Train a model by using a custom Docker image

In this article, learn how to use a custom Docker image when you're training models with Azure Machine Learning. You'll use the example scripts in this article to classify pet images by creating a convolutional neural network.

Azure Machine Learning provides a default Docker base image. You can also use Azure Machine Learning environments to specify a different base image, such as one of the maintained Azure Machine Learning base images or your own custom image. Custom base images allow you to closely manage your dependencies and maintain tighter control over component versions when running training jobs.

Prerequisites

Run the code on either of these environments:

Set up a training experiment

In this section, you set up your training experiment by initializing a workspace, defining your environment, and configuring a compute target.

Initialize a workspace

The Azure Machine Learning workspace is the top-level resource for the service. It gives you a centralized place to work with all the artifacts that you create. In the Python SDK, you can access the workspace artifacts by creating a Workspace object.

Create a Workspace object from the config.json file that you created as a prerequisite.

from azureml.core import Workspace

ws = Workspace.from_config()

Define your environment

Create an Environment object.

from azureml.core import Environment

fastai_env = Environment("fastai2")

The specified base image in the following code supports the fast.ai library, which allows for distributed deep-learning capabilities. For more information, see the fast.ai Docker Hub repository.

When you're using your custom Docker image, you might already have your Python environment properly set up. In that case, set the user_managed_dependencies flag to True to use your custom image's built-in Python environment. By default, Azure Machine Learning builds a Conda environment with dependencies that you specified. The service runs the script in that environment instead of using any Python libraries that you installed on the base image.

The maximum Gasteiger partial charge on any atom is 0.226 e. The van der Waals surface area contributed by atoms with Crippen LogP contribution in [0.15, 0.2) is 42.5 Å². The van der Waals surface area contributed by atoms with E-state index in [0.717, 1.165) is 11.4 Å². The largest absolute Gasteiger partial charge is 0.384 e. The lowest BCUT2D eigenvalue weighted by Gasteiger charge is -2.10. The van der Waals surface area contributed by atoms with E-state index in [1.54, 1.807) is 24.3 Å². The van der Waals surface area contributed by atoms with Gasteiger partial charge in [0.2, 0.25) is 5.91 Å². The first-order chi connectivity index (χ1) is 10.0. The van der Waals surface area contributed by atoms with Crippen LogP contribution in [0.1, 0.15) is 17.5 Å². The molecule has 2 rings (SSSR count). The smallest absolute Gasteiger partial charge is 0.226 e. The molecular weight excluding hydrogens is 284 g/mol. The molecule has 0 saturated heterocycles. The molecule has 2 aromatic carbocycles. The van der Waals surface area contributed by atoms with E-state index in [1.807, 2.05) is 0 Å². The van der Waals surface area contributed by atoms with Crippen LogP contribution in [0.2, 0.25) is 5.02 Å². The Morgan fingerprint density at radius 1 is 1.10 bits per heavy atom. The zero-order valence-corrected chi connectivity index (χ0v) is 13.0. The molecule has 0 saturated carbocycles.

fastai_env.docker.base_image = "fastdotai/fastai2:latest"
fastai_env.python.user_managed_dependencies = True

Use a private container registry (optional)

To use an image from a private container registry that isn't in your workspace, use docker.base_image_registry to specify the address of the repository and a username and password:

# Set the container registry information.
fastai_env.docker.base_image_registry.address = "myregistry.azurecr.io"
fastai_env.docker.base_image_registry.username = "username"
fastai_env.docker.base_image_registry.password = "password"

Use a custom Dockerfile (optional)

It's also possible to use a custom Dockerfile. Use this approach if you need to install non-Python packages as dependencies. Remember to set the base image to None.

# Specify Docker steps as a string. 
dockerfile = r"""
FROM mcr.microsoft.com/azureml/openmpi3.1.2-ubuntu18.04:20210615.v1
RUN echo "Hello from custom container!"
"""

# Set the base image to None, because the image is defined by Dockerfile.
fastai_env.docker.base_image = None
fastai_env.docker.base_dockerfile = dockerfile

# Alternatively, load the string from a file.